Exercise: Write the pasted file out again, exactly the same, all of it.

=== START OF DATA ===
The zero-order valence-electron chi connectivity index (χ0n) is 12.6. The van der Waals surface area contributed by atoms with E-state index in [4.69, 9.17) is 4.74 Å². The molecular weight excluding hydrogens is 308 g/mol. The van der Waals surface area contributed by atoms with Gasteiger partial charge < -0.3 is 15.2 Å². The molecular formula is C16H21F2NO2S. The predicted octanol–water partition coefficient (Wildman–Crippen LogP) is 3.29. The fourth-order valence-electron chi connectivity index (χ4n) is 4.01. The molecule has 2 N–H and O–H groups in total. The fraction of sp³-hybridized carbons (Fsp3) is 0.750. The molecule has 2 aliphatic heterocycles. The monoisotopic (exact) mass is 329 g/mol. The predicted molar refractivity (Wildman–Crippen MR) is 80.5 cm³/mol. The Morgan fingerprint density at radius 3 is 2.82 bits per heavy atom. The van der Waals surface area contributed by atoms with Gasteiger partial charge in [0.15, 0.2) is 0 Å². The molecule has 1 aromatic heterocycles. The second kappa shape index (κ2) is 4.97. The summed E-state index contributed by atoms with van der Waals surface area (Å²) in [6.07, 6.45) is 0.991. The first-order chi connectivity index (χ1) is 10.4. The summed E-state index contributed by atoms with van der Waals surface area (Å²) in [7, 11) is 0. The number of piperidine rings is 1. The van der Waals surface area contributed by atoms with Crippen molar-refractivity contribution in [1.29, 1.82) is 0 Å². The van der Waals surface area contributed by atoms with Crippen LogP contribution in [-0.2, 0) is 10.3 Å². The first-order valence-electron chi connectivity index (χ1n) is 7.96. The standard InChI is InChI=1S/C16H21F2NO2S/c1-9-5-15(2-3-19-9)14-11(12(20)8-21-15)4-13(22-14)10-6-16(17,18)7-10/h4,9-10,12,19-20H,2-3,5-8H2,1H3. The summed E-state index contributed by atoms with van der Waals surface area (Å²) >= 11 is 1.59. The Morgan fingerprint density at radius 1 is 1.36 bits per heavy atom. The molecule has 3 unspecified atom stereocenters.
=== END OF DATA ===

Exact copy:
The zero-order valence-electron chi connectivity index (χ0n) is 12.6. The van der Waals surface area contributed by atoms with E-state index in [4.69, 9.17) is 4.74 Å². The molecular weight excluding hydrogens is 308 g/mol. The van der Waals surface area contributed by atoms with Gasteiger partial charge < -0.3 is 15.2 Å². The molecular formula is C16H21F2NO2S. The predicted octanol–water partition coefficient (Wildman–Crippen LogP) is 3.29. The fourth-order valence-electron chi connectivity index (χ4n) is 4.01. The molecule has 2 N–H and O–H groups in total. The fraction of sp³-hybridized carbons (Fsp3) is 0.750. The molecule has 2 aliphatic heterocycles. The monoisotopic (exact) mass is 329 g/mol. The predicted molar refractivity (Wildman–Crippen MR) is 80.5 cm³/mol. The Morgan fingerprint density at radius 3 is 2.82 bits per heavy atom. The van der Waals surface area contributed by atoms with Gasteiger partial charge in [0.15, 0.2) is 0 Å². The molecule has 1 aromatic heterocycles. The second kappa shape index (κ2) is 4.97. The summed E-state index contributed by atoms with van der Waals surface area (Å²) in [6.07, 6.45) is 0.991. The first-order chi connectivity index (χ1) is 10.4. The summed E-state index contributed by atoms with van der Waals surface area (Å²) in [7, 11) is 0. The number of piperidine rings is 1. The van der Waals surface area contributed by atoms with Crippen molar-refractivity contribution in [1.29, 1.82) is 0 Å². The van der Waals surface area contributed by atoms with Crippen LogP contribution in [-0.2, 0) is 10.3 Å². The first-order valence-electron chi connectivity index (χ1n) is 7.96. The standard InChI is InChI=1S/C16H21F2NO2S/c1-9-5-15(2-3-19-9)14-11(12(20)8-21-15)4-13(22-14)10-6-16(17,18)7-10/h4,9-10,12,19-20H,2-3,5-8H2,1H3. The summed E-state index contributed by atoms with van der Waals surface area (Å²) >= 11 is 1.59. The Morgan fingerprint density at radius 1 is 1.36 bits per heavy atom. The molecule has 3 unspecified atom stereocenters.